As a new teacher, you will have what some days may seem an unending source of stress in your life. There will be the pressures of managing your classroom solo for the first time. This pressure is coupled with being in a new school, surrounded by faculty you don't know. If you want to survive, and thrive, you need to build a support system for yourself within your school.

Building Your Emotional Support System

As a teacher, we are trying to meet the demands of our students and families emotionally all day long. Depending on what level you teach, the emotional demands of the day may range from comforting students who fall on the playground to working with students who are struggling with bullying. Being emotionally supportive can leave you emotionally drained at the end of the day. So it's important to build a support system to help you develop a well-rounded set of social, emotional skills at your school.

In your support system at school, avoid including the teachers and staff who play the blame game. In other words, the people who blame the parents, students, or even society when they have a bad day with students. Although sometimes there is some truth to this, it still isn't productive. Instead, you want to find people in your school who can help you nurture your social-emotional skills. Learning this skill set will reduce your stress in the classroom and improve your classroom management. When you have a strong set of social-emotional skills, you are better equipped to deal with students with a variety of issues from anger management to depression.

Learn to Practice Self-Compassion

You will also feel less drained at the end of the day because you will learn how to show compassion to yourself, just like you do for the students in your classroom. On the days when you are being uber-critical of yourself, or have an observation that doesn't go well, you want someone to talk to who can nurture self-compassion. This person could be a teacher who serves as your mentor, or even a guidance counselor. In either case, you need at least one person in your support network.

Build Your Curriculum Support System

The another area where you want to build your support system in your school is the curriculum. As a first year teacher, it is likely that you haven't taught much of the subject matter required before. Though you may have studied it in college, actually teaching it in the classroom is very different. You want to find colleagues for your support network who can support you as you develop lessons for your classroom.

Build Relationships with Colleagues

If you have colleagues who teach the same grade level and content as you do, that is the best place to start. You want to be proactive and build relationships with your colleagues. Being proactive means deliberately sitting with different groups of teachers at faculty meetings or events to get to know them. If your school has a designated time for teachers in the same content area to work together each week or month, make it a priority to be at those meetings. Odds are, your colleagues are more than willing to help once they get to know you.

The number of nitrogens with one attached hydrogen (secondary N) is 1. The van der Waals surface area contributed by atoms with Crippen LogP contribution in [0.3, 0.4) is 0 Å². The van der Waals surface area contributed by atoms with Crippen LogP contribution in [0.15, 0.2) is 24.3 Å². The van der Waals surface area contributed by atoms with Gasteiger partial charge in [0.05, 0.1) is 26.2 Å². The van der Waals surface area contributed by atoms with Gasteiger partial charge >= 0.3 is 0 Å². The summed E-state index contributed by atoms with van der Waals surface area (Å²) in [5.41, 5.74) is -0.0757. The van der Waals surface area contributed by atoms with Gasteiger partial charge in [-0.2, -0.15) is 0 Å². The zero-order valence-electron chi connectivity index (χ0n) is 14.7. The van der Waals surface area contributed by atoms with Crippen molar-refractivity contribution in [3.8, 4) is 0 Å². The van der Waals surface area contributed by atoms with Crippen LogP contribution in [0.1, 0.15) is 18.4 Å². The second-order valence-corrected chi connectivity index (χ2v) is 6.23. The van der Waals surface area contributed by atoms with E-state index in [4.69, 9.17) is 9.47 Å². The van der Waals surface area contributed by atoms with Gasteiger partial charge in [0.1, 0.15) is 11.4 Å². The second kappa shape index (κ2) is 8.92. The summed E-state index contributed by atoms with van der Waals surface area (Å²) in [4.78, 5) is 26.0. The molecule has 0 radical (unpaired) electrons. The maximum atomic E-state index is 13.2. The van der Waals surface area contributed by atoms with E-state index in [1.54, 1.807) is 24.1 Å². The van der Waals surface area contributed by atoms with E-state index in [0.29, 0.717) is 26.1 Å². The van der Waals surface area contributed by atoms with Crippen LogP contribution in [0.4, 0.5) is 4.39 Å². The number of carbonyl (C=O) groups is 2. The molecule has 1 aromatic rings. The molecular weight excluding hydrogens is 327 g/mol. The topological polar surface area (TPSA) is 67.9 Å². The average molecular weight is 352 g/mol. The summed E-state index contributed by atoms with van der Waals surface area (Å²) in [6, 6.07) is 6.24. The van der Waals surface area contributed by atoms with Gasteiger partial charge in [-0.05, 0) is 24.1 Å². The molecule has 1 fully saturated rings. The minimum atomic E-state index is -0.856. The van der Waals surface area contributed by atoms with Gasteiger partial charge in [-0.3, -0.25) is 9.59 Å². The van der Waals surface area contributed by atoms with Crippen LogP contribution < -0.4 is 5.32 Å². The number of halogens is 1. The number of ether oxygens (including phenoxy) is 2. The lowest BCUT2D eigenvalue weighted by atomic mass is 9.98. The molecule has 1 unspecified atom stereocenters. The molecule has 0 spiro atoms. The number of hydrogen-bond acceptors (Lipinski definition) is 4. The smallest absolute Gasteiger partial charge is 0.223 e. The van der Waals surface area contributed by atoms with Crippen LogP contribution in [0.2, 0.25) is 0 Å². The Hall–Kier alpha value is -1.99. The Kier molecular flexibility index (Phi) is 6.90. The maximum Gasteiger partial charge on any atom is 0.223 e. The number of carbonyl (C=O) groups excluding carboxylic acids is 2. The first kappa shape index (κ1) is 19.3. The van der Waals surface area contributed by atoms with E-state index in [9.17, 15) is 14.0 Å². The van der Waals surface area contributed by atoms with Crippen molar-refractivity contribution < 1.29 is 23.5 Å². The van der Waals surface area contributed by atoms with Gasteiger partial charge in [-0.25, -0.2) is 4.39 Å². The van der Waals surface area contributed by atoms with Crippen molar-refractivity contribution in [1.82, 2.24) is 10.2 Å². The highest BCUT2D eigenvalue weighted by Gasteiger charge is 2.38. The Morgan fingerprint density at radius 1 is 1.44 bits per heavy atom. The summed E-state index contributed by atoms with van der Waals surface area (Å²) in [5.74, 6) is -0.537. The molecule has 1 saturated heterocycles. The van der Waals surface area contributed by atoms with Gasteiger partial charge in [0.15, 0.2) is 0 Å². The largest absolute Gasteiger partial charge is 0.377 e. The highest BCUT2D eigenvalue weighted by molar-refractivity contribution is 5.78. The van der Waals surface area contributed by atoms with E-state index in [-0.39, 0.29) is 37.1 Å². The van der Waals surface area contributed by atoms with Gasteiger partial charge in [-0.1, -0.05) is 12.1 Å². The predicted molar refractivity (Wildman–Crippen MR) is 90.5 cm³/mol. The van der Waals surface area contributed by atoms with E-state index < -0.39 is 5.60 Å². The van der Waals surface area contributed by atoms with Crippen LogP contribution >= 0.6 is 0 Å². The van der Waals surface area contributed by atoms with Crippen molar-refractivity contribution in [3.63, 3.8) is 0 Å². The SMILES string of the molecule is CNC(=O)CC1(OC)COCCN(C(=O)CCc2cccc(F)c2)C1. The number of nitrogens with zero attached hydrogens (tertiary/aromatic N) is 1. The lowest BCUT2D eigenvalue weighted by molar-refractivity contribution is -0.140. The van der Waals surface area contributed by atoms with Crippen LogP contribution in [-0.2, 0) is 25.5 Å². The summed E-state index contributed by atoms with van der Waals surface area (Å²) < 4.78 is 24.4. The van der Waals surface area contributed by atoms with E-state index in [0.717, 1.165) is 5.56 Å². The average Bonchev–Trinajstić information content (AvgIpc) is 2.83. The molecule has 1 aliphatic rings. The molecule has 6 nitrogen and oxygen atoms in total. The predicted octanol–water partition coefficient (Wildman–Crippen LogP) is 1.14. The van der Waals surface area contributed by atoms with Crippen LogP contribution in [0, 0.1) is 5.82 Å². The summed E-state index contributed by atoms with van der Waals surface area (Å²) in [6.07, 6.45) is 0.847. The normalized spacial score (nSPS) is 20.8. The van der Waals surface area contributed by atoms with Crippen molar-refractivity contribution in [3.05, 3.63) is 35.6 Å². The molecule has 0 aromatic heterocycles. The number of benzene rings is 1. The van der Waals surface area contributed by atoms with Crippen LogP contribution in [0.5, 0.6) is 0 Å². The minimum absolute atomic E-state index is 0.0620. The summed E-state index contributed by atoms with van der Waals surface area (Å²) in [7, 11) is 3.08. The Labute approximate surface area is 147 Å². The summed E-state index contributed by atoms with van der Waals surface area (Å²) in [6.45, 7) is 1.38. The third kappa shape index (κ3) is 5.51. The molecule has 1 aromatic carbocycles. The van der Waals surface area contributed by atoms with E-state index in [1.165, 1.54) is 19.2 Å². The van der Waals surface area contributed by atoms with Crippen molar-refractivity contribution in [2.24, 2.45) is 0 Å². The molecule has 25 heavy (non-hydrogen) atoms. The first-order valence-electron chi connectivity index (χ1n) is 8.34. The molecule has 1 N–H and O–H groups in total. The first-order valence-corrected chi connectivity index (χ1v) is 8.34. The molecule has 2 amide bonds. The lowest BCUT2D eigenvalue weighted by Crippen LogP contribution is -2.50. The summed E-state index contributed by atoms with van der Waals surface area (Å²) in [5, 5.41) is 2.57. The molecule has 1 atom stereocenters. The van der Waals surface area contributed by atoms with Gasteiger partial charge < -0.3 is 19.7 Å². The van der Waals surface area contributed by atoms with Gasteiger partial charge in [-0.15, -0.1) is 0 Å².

Even if you are the only teacher in your building teaching your class, there will be teachers who can help you. For example, if you are teaching a co-curricular or elective class, talk to the other teachers in this department. They will have helpful hints to share about your unique teaching situation. If you are teaching 7th-grade science, build a relationship with the other teachers in your grade level. Your English teacher may have ideas for how to incorporate writing and reading into your lessons, while the Social Studies teacher may be able to support you in classroom management.

Include Your Administrator in Your Support System

Especially as a first-year teacher, it is easy to be intimidated by your administrator. The reality is that they are a critical portion of your support system as a new teacher. Just like with your students and colleagues, you want to deliberately build a relationship with your administrator.

To build this relationship, you want to start identifying what they do and do not appreciate in teachers. In general, administrators appreciate teachers who are focused on growth both in themselves and their students. Administrators are not usually enthusiastic about teachers who obsess about points and grades, rather than what students know and need to be able to do.

For example, having a battle with your administrator over a failing student who has gotten all A's on your tests and quizzes isn't usually a way to build this relationship. Instead, trying have a conversation with your administrator about the unique situation with the student and ask him for his opinion about the most productive way to handle it. He may have knowledge about the student's history you are not away of.

If you are struggling with classroom management, don't avoid your administrator and just start writing referrals. Rather, talk to your administrator about the challenges you are experiencing and explain you need some help growing strategies in yourself to deal with the students challenging behavior. Remember, they were once a teacher too and will have ideas that you can put into practice in your classroom. They will also appreciate you being proactive, which will strengthen your relationship when you find yourself in difficult situations with students and parents.